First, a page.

The new Tony Award-winning musical about an American soldier, a mysterious French girl and an indomitable European city, each yearning for a new beginning in the aftermath of war. Acclaimed director/choreographer and 2015 Tony Award winner Christopher Wheeldon melds amazing dancing with a catalog of songs by George and Ira Gershwin in the show that earned more awards than any other musical in the 2014-15 season.
Dirty Dancing – The Classic Story On Stage (January 3-8)
A stage version of the film with all the music and dancing you remember. Nobody puts Baby in the corner.
Beautiful – The Carole King Musical (January 31-February 5)
How the soundtrack of our lives was born. It tracks the true story of King’s rise to stardom, from being part of a hit songwriting team with her husband Gerry Goffin, to her relationship with fellow writers and best friends Cynthia Weil and Barry Mann, to becoming one of the most successful solo acts in popular music history. The score is, natch, the hits spanning much of her early career.
The Phantom Of The Opera (March 23-April 1)
Before you say, “Phantom again?” this is the quite intriguing revitalized version with new scenic design and direction.
Kinky Boots (April 18-23)
An entertaining Americanized stage musical version of the film. With songs by Cyndi Lauper and a book by Harvey Fierstein, this Tony-winning celebration is about the friendships we discover, and the belief that you can change the world when you change your mind. Inspired by true events, it takes you from a gentlemen’s shoe factory in Northampton to the glamorous catwalks of Milan. Charlie Price is struggling to live up to his father’s expectations and continue the family business of Price & Son. With the factory’s future hanging in the balance, help arrives in the unlikely but spectacular form of Lola, a fabulous performer in need of some sturdy new stilettos.
The Sound Of Music (May 9-14)
This tour is a fresh edition helmed by the famed director Jack O’Brien.
Subscribers for the Kravis On Broadway series will receive their renewals mid-March. Kravis Center donors will receive information on becoming a Kravis On Broadway subscriber for the 2016-2017 series mid-May, and tickets will go on sale to the general public in July. For more information about becoming a donor, log on to kravis.org/membership, or call (561) 651-4320. For information about purchasing a subscription to Kravis On Broadway, contact the Kravis Center box office at (561) 832-7469 or (800) 572-8471, or log on to kravis.org/broadway.
Pembroke Pines Theatre of the Performing Arts (PPTOPA)
The venerable community theater which keeps undertaking ever-more challenging work has set its ambitious new season including the blazing Lin-Manuel Miranda epic of barrio life In The Heights.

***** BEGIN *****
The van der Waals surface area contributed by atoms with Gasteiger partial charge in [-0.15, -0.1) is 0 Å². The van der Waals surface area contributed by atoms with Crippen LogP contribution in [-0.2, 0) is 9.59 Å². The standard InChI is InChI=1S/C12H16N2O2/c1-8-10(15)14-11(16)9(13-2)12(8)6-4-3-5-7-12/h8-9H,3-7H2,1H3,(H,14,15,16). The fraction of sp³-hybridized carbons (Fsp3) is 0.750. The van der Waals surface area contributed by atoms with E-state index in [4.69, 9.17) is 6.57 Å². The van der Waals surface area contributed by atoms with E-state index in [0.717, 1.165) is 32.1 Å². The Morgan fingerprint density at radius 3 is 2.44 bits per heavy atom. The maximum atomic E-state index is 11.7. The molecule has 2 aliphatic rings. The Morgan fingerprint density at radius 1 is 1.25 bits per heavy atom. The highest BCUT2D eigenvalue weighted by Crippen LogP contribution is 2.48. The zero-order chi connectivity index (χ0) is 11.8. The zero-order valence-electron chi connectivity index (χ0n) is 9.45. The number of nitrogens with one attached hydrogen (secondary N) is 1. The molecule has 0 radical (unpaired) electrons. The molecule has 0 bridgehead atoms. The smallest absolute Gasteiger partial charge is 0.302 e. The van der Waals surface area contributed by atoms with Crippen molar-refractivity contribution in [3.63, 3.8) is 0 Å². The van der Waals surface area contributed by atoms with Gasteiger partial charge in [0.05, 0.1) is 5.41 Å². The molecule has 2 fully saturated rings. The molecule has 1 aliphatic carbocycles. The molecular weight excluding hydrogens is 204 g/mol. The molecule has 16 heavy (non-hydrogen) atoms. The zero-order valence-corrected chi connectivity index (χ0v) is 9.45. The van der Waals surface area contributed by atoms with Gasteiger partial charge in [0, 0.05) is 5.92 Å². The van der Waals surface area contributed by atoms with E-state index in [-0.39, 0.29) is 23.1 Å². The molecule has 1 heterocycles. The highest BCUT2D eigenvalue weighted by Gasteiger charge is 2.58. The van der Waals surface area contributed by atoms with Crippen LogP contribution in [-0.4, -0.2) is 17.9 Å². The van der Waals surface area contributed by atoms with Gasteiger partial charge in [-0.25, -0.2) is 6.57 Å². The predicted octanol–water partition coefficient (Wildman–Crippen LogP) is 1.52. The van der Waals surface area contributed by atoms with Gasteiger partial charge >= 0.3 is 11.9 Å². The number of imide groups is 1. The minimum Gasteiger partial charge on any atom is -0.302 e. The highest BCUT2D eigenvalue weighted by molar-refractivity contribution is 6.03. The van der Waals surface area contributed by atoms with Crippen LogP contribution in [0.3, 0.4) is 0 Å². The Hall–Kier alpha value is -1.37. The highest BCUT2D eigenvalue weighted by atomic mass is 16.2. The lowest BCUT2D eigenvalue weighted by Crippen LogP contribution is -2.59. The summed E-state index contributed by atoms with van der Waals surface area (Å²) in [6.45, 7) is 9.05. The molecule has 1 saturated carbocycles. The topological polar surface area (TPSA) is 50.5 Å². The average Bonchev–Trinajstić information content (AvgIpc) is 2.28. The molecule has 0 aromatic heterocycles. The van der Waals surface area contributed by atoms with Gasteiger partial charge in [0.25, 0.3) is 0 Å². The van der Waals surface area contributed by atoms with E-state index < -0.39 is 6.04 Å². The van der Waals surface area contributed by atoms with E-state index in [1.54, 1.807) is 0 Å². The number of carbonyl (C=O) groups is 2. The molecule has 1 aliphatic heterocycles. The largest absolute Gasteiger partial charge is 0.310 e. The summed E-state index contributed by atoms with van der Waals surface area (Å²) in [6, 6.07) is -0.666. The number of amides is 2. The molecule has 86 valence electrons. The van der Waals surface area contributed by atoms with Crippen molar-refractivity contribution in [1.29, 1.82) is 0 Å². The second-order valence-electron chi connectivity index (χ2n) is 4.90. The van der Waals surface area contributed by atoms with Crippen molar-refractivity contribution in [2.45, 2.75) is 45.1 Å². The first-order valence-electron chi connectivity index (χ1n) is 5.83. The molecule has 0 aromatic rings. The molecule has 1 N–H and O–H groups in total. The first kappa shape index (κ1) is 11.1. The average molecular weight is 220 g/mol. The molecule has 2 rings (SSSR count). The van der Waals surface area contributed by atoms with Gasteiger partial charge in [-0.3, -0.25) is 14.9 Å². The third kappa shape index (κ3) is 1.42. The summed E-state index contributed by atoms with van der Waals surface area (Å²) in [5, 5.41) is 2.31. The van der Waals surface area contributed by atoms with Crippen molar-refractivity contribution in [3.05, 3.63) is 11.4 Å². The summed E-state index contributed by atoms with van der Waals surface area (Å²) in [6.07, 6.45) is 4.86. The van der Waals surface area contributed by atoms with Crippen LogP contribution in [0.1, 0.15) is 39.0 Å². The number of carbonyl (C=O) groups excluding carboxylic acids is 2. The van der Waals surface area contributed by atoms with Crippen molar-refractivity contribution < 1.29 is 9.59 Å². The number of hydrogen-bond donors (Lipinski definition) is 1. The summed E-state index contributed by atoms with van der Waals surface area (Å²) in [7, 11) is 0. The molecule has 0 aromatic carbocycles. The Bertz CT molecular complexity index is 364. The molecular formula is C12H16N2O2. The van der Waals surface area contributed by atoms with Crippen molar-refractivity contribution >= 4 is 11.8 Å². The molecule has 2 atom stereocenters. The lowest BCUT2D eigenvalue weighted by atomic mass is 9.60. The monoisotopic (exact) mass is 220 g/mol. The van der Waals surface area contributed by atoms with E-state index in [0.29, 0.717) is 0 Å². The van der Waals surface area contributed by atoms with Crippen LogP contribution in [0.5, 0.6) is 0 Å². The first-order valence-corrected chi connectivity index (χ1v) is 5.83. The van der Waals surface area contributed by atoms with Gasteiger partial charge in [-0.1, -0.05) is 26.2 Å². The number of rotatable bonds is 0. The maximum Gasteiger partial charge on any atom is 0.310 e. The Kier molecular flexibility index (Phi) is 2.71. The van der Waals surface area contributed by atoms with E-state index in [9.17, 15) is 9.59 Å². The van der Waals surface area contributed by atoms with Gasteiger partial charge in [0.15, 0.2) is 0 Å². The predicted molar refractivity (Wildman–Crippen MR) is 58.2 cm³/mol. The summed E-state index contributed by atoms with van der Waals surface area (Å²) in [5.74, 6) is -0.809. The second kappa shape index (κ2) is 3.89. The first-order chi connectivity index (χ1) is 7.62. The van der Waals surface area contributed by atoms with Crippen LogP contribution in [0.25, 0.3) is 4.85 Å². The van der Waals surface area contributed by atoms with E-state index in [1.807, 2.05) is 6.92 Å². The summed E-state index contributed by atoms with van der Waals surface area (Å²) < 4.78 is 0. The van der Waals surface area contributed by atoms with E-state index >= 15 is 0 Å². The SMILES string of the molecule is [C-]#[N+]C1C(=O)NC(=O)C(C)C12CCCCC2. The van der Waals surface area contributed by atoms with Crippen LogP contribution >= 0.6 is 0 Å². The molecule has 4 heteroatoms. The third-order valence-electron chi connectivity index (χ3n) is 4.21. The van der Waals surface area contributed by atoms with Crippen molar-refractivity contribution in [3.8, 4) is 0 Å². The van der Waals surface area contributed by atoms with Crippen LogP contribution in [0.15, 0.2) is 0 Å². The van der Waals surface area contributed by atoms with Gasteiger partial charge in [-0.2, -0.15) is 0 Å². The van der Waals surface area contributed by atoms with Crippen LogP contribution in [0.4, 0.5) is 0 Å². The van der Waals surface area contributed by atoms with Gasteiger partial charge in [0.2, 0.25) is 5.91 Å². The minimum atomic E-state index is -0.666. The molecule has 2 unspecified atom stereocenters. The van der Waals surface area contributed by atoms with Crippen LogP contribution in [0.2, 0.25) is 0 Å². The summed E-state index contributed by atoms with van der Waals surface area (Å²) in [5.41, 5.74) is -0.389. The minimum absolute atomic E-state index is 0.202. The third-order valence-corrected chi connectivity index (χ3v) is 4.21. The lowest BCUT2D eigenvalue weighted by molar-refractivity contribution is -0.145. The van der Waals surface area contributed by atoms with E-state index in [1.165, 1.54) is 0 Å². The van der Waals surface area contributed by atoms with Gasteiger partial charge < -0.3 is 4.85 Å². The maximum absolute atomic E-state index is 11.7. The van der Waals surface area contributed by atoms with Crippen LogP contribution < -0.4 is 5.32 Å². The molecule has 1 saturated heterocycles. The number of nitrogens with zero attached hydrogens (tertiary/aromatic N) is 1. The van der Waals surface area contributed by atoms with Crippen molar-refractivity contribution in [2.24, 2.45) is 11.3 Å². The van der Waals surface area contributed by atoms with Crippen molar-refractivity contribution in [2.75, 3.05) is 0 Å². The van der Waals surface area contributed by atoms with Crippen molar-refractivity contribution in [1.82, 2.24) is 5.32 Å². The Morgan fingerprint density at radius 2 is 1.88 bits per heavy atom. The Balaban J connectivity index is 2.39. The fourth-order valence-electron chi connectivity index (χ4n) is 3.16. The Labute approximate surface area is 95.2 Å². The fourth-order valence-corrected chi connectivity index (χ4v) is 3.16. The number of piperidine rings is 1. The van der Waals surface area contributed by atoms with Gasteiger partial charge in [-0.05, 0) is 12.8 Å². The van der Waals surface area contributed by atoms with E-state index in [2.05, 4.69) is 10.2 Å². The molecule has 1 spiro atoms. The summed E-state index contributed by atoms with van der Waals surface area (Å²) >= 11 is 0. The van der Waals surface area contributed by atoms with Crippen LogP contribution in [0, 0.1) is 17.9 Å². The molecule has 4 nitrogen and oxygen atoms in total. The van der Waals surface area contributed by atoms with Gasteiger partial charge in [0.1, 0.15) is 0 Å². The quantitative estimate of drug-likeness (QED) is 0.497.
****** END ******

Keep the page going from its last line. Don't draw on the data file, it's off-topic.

Funny Girl (Oct. 29-Nov. 20)
A Tribute to Stephen Schwartz (Dec. 8-18)
She Loves Me (Feb. 24-March 19)
In The Heights (July 14-Aug. 6)
Lake Worth Playhouse
One of the oldest theaters in the state has slated yet another ambitious season of community theater.
Rock Of Ages (July 7-24)
Featuring music by Bon Jovi, Styx, Journey and Whitesnake, Rock of Ages tells the story of aspiring rock star Drew and small-town girl Sherri as they work in one of the Sunset Strips last legendary rock and roll venues. But the rock and roll fairy-tale is about to end, can Drew, Sherri and the gang of crazy characters save the strip and themselves before it’s too late? Join us as we revisit the 1980’s. Written by Chris D’Arienzo and nominated for five Tony Awards, this musical brings back the 1980’s, when Aqua Net, Lycra, lace and liquor flowed freely.
Urinetown – The Musical (October 6-23)
Winner of three Tony Awards this hilariously funny and touchingly honest musical written by Mark Hollmann and Greg Kotis is a satire of the legal system and a love letter to musical theatre itself! Urinetown provides a fresh perspective of one of America’s greatest art forms. In a Gotham like city, a terrible water shortage, caused by a 20-year drought has led to a ban on private toilets. The citizens must use public amenities, regulated by a single malevolent company that profits by charging admission for one of humanity’s most basic needs. Amid the people, a hero decides he’s had enough and plans a revolution to lead them all to freedom.
Death by Design (November 17- December 4)
What happens when you mix the brilliant wit of Noel Coward with the intricate plotting of Agatha Christie? Set during a weekend in an English country manor in 1932, Death by Design is a delightful and mysterious “mash-up” of two of the greatest English writers of all time. Edward Bennett, a playwright, and his wife Sorel Bennett, an actress, flee London and head to Cookham after a disastrous opening night. But various guests arrive unexpectedly – a conservative politician, a fiery socialist, a nearsighted ingenue, a zany modern dancer – each with a long-held secret. When one of the guests is murdered, it’s left to Bridgit, the feisty Irish maid with a macabre interest in homicide, to solve the crime.
Evita (January 19 – February 5)
Winner of seven Tony Awards, this mega-musical by Andrew Lloyd Webber and Tim Rice tells the story of the life of Argentina’s infamous Eva Peron as she climbed her way up the ladder of success to share the power of her country’s leader, General Juan Peron. After finding success with Joseph and the Amazing Technicolor Dreamcoat and Jesus Christ Superstar, Webber and Rice tell this fascinating story entirely through song and dance. Evita started as a double album but found its way to the stage first in London then New York. Evita is one of Andrew Lloyd Webber and Tim Rice’s most successful musicals.
The Sugar Bean Sisters (March 2-19)
A Southern Gothic comedy written by Nathan Sanders tells the story of romance, murder and alien abduction and the Nettle sisters determination to escape spinsterhood—Willie Mae by going to Salt Lake and finding a good Mormon husband and Faye by hopping on the spaceship when the “space people” return for another visit. A strange bird-like woman suddenly appears out of the darkness and cane fields of Buster Swamp, setting in motion a chain of extraordinary events. Lies begin to unravel and the truth is revealed as the Sugar Bean Sisters hatch a diabolical plot in search of happiness.
They’re Playing Our Song (April 13-30)
This musical is a delightful collaboration between theater icons Neil Simon and Marvin Hamlisch along with Oscar winner Carole Bayer Sager. This funny romantic musical about an established composer and his relationship with an aspiring young female lyricist from their first meeting to hearing their hit song played for the first time on the radio…and of course there’s a happy ending.